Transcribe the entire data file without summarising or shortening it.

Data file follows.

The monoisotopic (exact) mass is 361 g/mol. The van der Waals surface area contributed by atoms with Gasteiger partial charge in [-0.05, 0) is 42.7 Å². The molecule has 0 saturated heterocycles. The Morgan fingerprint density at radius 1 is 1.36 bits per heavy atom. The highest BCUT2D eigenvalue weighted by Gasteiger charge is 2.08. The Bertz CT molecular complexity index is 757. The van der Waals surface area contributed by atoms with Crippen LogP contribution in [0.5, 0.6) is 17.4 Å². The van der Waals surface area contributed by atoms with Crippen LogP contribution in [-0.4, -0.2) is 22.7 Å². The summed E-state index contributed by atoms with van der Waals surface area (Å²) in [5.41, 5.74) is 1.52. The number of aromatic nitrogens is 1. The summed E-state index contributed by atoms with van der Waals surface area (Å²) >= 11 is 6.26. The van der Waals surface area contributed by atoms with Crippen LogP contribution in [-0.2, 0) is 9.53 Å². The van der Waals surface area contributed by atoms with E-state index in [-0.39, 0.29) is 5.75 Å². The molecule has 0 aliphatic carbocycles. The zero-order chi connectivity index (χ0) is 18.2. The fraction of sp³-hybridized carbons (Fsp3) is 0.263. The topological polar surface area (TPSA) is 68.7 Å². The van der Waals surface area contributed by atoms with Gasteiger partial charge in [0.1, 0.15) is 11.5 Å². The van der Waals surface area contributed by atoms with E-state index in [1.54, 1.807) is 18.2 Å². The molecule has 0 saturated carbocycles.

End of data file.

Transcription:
The monoisotopic (exact) mass is 361 g/mol. The van der Waals surface area contributed by atoms with Gasteiger partial charge in [-0.05, 0) is 42.7 Å². The molecule has 0 saturated heterocycles. The Morgan fingerprint density at radius 1 is 1.36 bits per heavy atom. The highest BCUT2D eigenvalue weighted by Gasteiger charge is 2.08. The Bertz CT molecular complexity index is 757. The van der Waals surface area contributed by atoms with Crippen LogP contribution in [0.5, 0.6) is 17.4 Å². The van der Waals surface area contributed by atoms with Crippen LogP contribution in [-0.4, -0.2) is 22.7 Å². The summed E-state index contributed by atoms with van der Waals surface area (Å²) in [5.41, 5.74) is 1.52. The number of aromatic nitrogens is 1. The summed E-state index contributed by atoms with van der Waals surface area (Å²) >= 11 is 6.26. The van der Waals surface area contributed by atoms with Crippen LogP contribution in [-0.2, 0) is 9.53 Å². The van der Waals surface area contributed by atoms with E-state index in [-0.39, 0.29) is 5.75 Å². The molecule has 0 aliphatic carbocycles. The zero-order chi connectivity index (χ0) is 18.2. The fraction of sp³-hybridized carbons (Fsp3) is 0.263. The topological polar surface area (TPSA) is 68.7 Å². The van der Waals surface area contributed by atoms with Gasteiger partial charge in [0.1, 0.15) is 11.5 Å². The van der Waals surface area contributed by atoms with E-state index in [1.54, 1.807) is 18.2 Å². The molecule has 0 saturated carbocycles.